Sunday, October 21, 2012

PayPal is Trying to Limit Your Legal Rights

If any of you use PayPal, you probably got an email today with the subject "Notice of Policy Updates."  You may have deleted it without reading it, but it contains an important change in PayPal's policy that may affect and limit your legal rights.  Here is the email I got:
"PayPal recently posted a new Policy Update which includes changes to the PayPal User Agreement. The update to the User Agreement is effective November 1, 2012 and contains several changes, including changes that affect how claims you and PayPal have against each other are resolved. You will, with limited exception, be required to submit claims you have against PayPal to binding and final arbitration, unless you opt out of the Agreement to Arbitrate (Section 14.3) by December 1, 2012. Unless you opt out: (1) you will only be permitted to pursue claims against PayPal on an individual basis, not as a plaintiff or class member in any class or representative action or proceeding and (2) you will only be permitted to seek relief (including monetary, injunctive, and declaratory relief) on an individual basis. 
You can view this Policy Update by logging in to your PayPal account. To log in to your account, go to and enter your member log in information. Once you are logged in, look at the Notifications section on the top right side of the page for the latest Policy Updates. We encourage you to review the Policy Update to familiarize yourself with all of the changes that have been made."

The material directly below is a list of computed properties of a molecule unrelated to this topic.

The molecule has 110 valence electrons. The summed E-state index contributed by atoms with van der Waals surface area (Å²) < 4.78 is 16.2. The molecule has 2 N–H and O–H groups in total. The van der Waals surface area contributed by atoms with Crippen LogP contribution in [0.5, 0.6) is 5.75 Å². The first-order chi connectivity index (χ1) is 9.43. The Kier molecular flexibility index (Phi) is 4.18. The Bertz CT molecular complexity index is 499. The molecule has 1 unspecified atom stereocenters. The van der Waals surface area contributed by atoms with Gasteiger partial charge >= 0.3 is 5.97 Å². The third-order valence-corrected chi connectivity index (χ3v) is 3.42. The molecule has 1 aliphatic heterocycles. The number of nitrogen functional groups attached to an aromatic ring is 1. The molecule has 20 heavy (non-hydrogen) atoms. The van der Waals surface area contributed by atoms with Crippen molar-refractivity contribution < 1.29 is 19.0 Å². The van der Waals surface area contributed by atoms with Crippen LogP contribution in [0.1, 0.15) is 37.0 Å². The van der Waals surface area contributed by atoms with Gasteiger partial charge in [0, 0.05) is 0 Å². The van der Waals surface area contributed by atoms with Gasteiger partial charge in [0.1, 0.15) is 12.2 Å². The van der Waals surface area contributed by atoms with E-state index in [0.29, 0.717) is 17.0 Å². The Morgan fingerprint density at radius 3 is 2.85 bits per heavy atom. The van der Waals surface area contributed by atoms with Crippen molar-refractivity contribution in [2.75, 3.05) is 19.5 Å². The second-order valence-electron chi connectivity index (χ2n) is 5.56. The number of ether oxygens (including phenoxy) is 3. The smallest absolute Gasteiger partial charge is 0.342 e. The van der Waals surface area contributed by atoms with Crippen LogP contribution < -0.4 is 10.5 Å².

This is pretty significant, not only because it prevents you from filing a class action lawsuit, but also because it prevents you from being a member of a class in a class action. Chances are, if you have any sort of claim against PayPal in the future, it will not be large enough for it to make monetary sense for you to file a lawsuit (or for an attorney to represent you), which is exactly why PayPal is making this change.  However, a class action allows you to aggregate your small claims with the claims of other similarly situation customers.

So, if you want to opt out of this new change (which also requires you to arbitrate any claims), here is the procedure from the PayPal website:
"You can choose to reject this Agreement to Arbitrate ("opt out") by mailing us a written opt-out notice ("Opt-Out Notice").  For new PayPal users, the Opt-Out Notice must be postmarked no later than 30 Days after the date you accept the User Agreement for the first time.  If you are already a current PayPal user and previously accepted the User Agreement prior to the introduction of this Agreement to Arbitrate, the Opt-Out Notice must be postmarked no later than December 1, 2012. You must mail the Opt-Out Notice to PayPal, Inc., Attn: Litigation Department, 2211 North First Street, San Jose, CA 95131. 
The Opt-Out Notice must state that you do not agree to this Agreement to Arbitrate and must include your name, address, phone number, and the email address(es) used to log in to the PayPal account(s) to which the opt-out applies. You must sign the Opt-Out Notice for it to be effective.
This procedure is the only way you can opt out of the Agreement to Arbitrate. If you opt out of the Agreement to Arbitrate, all other parts of the User Agreement, including all other provisions of Section 14 (Disputes with PayPal), will continue to apply.  Opting out of this Agreement to Arbitrate has no effect on any previous, other, or future arbitration agreements that you may have with us."

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